If the property is in your joint names, even if you have made little contribution to its purchase or the mortgage or maintenance, you will be entitled to a half share.
If you are not the legal or beneficial owner of the property, that is you are not mentioned on the deeds or the mortgage or in any trust document but have been promised a share of the property by your partner (especially if this is in writing) then you would be entitled to at least the amount your partner promised you providing there is evidence of this agreement.
If you have contributed to the purchase of the property or the mortgage or maintenance or there is evidence of a direct financial contribution you may have a claim especially if you have done something to your detriment, that is if you have acted in a way that has imposed a burden upon you, for example, carrying out major works at the property or paid substantial bills or mortgage payments.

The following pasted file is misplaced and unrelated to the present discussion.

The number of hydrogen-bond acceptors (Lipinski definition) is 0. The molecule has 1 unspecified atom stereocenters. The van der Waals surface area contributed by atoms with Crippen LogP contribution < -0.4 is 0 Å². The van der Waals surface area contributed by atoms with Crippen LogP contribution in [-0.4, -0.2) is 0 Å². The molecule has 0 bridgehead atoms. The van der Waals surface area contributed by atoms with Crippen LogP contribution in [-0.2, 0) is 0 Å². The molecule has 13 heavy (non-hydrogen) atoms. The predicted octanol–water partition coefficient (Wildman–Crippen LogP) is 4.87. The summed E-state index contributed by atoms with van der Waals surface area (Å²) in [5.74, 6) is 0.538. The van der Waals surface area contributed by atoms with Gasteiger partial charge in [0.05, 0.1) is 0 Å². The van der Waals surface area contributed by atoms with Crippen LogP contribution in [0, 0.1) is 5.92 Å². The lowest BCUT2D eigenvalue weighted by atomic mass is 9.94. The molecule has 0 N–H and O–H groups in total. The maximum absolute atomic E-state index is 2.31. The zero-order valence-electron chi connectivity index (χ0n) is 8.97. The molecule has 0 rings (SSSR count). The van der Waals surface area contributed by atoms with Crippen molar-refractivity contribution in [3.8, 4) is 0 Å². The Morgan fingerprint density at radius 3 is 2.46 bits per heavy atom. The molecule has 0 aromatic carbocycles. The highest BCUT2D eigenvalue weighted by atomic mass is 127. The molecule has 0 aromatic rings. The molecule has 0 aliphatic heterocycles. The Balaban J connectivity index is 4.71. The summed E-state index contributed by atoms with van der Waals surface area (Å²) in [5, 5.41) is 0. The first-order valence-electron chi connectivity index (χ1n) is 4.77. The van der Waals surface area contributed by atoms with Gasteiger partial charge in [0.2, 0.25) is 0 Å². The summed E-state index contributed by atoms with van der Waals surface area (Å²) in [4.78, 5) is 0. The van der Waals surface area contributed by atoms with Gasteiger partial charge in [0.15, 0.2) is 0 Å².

If you are parents of children under the age of 18 who are living in the property, and there is no alternative accommodation and you have decided to separate, it may be that one parent and the child or children may be permitted to occupy the property until the children are adults. In these special circumstances the other parent could be excluded from his, or her, own property.
Read our Case Study - UNMARRIED COUPLES AND PROPERTY DISPUTES
This can be a complex area of law, so please get in touch with the family law team for advice.
Call 01582 715234, email email@example.com or complete our online Contact Form and we'll get back to you.
Congratulations on strengthening your Family Law team with the appointment of Heidi Fleming especially in the area of parental alienation. I’m glad you have recruited someone extremely competent who I recommend as being a very good lawyer.